The Cause Of Your Runner’s Trots May Be In Your Head

New research finds a direct link between anxiety and gastro-intestinal problems.

Scott Douglas |

As a friend and I dipped into the bushes for our fourth pre-race bathroom break one morning, he asked, “How do our bowels know we’re racing today?” The answer, a new study suggests, could be that our innards were bearing the brunt of what was going on in our minds.

The research, published in the Journal of Sports Sciences, found that runners’ gastrointestinal problems on training runs and in races were significantly correlated with the runners’ stress and anxiety levels. Put another way, even when other known causes of GI issues were accounted for, such as caffeine and workout intensity, runners who reported more stress and anxiety in daily life were more likely to have flatulence, stomach distress, mid-run pit stops, and so on while running. This study was the first of its scale (150 runners) and length (30 days) to gather data on a topic that some runners have ample anecdotal evidence on.

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For the study, 76 women and 74 men between the ages of 18 and 65 kept detailed journals for 30 days of their runs (duration, intensity, frequency), GI problems during their runs, and levels of perceived stress and anxiety. The subjects were dedicated runners who did at least 32 kilometres per week and had run at least one 16-kilometre run in the month before the study.

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The runners rated their level of GI distress for each run on a scale of 0 to 10, with 0 being “no discomfort,” 5 being “moderate discomfort,” and 10 being “severe discomfort.” They reported having at least one symptom of GI discomfort at a level of 3 or more on 45 percent of their runs.

One of the strongest links to GI issues was run intensity – the harder the effort, the more likely the runners reported at least one GI symptom. This finding is consistent with, well, pretty much all previous research and the experiences of everyone who has done a speed workout too soon after eating. The faster (and, eventually, farther) you run, the more that blood is diverted to working muscles from other, temporarily less-important body parts, such as those involved in digestion.

But here’s the striking result from this study: The runners’ reported level of stress and anxiety was the other top factor linked to on-the-run GI problems. The correlation between stress and GI problems while running was greater than commonly addressed culprits such as caffeine, medication, and carbohydrates consumed on the run. In fact, of all the contributing factors tracked, the strongest link was between daily stress and anxiety and upper GI distress (nausea, regurgitation/reflux, and stomach fullness).

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To be clear, the runners weren’t reporting feeling stressed about their running. They responded to questions on the Perceived Stress Scale (PSS) and the Beck Anxiety Inventory (BAI), two standard tools used to measure perceived stress and anxiety in daily life. The PSS cover subjects such as, “How often have you been upset because of something that happened unexpectedly?” and “How often have you felt that you were on top of things?” The BAI deals mostly in physical manifestations of anxiety, such as racing heart, difficulty breathing, and feeling flushed, but also includes psychological symptoms such as feeling afraid and being unable to relax. Both are based on people recalling their daily lives, not a specific activity such as work or, in this case, working out.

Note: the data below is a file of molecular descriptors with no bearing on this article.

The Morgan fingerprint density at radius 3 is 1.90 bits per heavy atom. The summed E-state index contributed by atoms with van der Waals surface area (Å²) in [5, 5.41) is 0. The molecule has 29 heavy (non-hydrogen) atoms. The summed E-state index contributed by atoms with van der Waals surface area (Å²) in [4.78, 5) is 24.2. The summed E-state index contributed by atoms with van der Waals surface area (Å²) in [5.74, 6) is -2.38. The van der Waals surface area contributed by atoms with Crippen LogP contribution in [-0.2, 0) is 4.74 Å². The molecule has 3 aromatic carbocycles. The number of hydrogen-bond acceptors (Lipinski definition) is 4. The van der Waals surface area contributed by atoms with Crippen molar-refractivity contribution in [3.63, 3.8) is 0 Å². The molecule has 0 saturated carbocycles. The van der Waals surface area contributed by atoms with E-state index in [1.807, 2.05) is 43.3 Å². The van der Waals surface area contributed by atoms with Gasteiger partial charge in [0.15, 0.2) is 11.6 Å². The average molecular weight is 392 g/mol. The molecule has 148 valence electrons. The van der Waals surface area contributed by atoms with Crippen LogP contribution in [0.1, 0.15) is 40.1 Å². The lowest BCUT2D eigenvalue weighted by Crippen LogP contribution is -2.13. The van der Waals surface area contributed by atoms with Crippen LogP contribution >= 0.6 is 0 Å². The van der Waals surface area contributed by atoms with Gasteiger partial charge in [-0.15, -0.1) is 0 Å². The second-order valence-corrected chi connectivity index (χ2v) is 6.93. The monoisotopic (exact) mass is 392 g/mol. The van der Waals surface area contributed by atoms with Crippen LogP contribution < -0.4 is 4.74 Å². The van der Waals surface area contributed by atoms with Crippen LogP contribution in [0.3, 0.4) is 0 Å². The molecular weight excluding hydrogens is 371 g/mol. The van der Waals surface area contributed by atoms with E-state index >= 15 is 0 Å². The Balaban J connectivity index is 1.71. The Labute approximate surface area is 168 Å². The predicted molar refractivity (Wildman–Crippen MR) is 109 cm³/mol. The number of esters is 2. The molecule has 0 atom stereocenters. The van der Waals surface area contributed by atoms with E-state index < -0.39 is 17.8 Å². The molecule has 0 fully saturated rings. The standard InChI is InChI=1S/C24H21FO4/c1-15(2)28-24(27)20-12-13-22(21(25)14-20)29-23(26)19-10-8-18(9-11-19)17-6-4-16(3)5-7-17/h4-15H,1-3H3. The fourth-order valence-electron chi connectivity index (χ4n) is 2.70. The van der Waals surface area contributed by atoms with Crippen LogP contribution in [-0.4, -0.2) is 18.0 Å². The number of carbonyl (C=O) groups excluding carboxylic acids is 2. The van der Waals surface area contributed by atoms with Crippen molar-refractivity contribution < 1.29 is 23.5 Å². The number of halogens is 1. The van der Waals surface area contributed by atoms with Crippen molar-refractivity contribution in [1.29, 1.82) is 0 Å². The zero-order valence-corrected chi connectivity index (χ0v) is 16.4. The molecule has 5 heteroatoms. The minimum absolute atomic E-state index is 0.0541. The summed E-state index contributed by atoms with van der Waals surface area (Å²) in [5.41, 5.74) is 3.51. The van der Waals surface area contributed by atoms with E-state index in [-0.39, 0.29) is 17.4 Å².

That’s not to suggest that stress about running stress might not be a factor in this study’s findings. “I would say that if an athlete experiences gut distress before, during, or after other stressful or anxiety-provoking events (an interview, public speaking, a date, etc.), then it makes it more likely that her GI symptoms with running are stress- and anxiety-related,” Patrick Wilson, Ph.D., an assistant professor at Old Dominion University and the study author, wrote in an email.

How do you know whether it’s your boss or your existential angst contributing to your stomach problems? Wilson says that GI symptoms can occur for many reasons, so you’ll need to rule out other causes by a process of elimination. “One way to narrow down the list of causes is to document when, and under what circumstances, the symptoms occur. It would also be useful to document the specific symptoms occurring. If an athlete is experiencing flatulence after eating milk or yogurt, for example, then that would indicate a problem with lactose intolerance,” says Wilson, who is also a registered dietician.

If you do decide that daily life is causing your running GI issues, then try experimenting with practices to reduce your overall stress levels. A couple short sessions of yoga, deep breathing, or meditation per week can make a significant difference for many people. If your symptoms are more anxiety-related, you might benefit from seeing a psychologist or other counselor who can teach you cognitive behavioural therapy, which helps you challenge automatic thoughts that can lead to undesirable behaviours. Having more enjoyable runs thanks to experiencing less stress sounds like one of the better gifts you can give yourself.

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